While we can and rightly should demand for efficiency in government and making sure tax dollars are not wasted, we must concede that the things those tax dollars provide which help to elevate and uplift our fellow citizens are good things. It strikes me that perhaps their is a bit too much emphasis today in our political rhetoric and from our politicians on “me” and “mine,” instead of “we” and “our.” Desiring such good public works by government and seeing them enhanced to provide opportunities for those who would otherwise be left out in the proverbial cold, is something which maybe needed a bit of renewed emphasis on our part. No, such efforts at benefiting society are not evil and by themselves are not “socialism” nor “communism.” When done right, they instead reflect the best reasons for government to exist in the first place, to benefit us all as one united group. Perhaps, it is time to encourage good efficient things that government does at the same time as we discourage things that are inefficient and abuses of government. Maybe, it would benefit us all to examine the mindset and the original great intent of those who preceded us as citizens of our states and our nation, who enacted many of these public works. If not, we may once again find out what life was like before they existed and realize that the generations which preceded us may not have been so ill-informed or misled as some on the extremes might want us to believe.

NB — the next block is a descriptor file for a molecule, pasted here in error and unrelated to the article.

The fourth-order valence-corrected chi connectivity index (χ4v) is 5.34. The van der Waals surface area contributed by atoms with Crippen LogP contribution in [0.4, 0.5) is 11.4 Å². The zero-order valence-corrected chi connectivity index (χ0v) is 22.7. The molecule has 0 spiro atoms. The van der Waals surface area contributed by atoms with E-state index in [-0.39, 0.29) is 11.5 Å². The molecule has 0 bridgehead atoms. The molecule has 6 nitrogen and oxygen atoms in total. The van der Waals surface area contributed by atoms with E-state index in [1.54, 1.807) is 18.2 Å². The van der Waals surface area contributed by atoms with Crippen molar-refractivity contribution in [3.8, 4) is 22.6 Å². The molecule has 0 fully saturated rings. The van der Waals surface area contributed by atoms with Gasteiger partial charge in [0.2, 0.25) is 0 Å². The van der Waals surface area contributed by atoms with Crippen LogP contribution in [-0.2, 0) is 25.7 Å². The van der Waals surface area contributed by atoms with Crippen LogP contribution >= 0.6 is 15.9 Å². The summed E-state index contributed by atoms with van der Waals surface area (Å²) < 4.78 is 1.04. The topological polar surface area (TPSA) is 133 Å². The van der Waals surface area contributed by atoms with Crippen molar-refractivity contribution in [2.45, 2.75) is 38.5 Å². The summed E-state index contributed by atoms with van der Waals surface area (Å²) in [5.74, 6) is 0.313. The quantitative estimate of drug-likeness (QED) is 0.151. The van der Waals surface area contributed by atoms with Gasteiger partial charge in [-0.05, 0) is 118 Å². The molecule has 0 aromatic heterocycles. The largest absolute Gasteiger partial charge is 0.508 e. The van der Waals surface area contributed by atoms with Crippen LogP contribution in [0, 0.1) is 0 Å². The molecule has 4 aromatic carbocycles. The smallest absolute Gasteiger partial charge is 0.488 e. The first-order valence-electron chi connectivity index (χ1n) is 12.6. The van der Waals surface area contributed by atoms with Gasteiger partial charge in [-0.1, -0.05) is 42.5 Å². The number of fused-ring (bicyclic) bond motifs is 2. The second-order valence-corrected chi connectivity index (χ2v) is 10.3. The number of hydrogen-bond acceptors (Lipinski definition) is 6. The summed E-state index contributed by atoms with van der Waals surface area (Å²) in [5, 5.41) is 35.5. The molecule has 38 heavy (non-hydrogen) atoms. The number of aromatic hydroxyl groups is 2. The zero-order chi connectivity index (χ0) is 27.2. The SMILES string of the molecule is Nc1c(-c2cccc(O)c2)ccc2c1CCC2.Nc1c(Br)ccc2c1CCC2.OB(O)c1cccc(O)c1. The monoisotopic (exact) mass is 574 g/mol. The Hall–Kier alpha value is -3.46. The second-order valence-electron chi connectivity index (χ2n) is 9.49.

-Clint Stroupe

Public Schools are Public Cooperatives – Divided They Fall

We do not think about it much until we pass a ranger station, forestry tower, or a pickup truck with their department logos on the side, but every day many hard working individuals go to work for our state forestry, federal forestry, state game warden, and federal parks services around our state and country. Often we do not let our minds think about these important individuals as they work hard to provide the services we need and enjoy. Whether protecting the game and fish we all see the need to the preserve or guarding the forests that are reserved for our enjoyment, these individuals are a vital part to maintaining the way of life we have come to enjoy and insuring the country our children inherit is one that has these same natural resources preserved and hopefully even improved.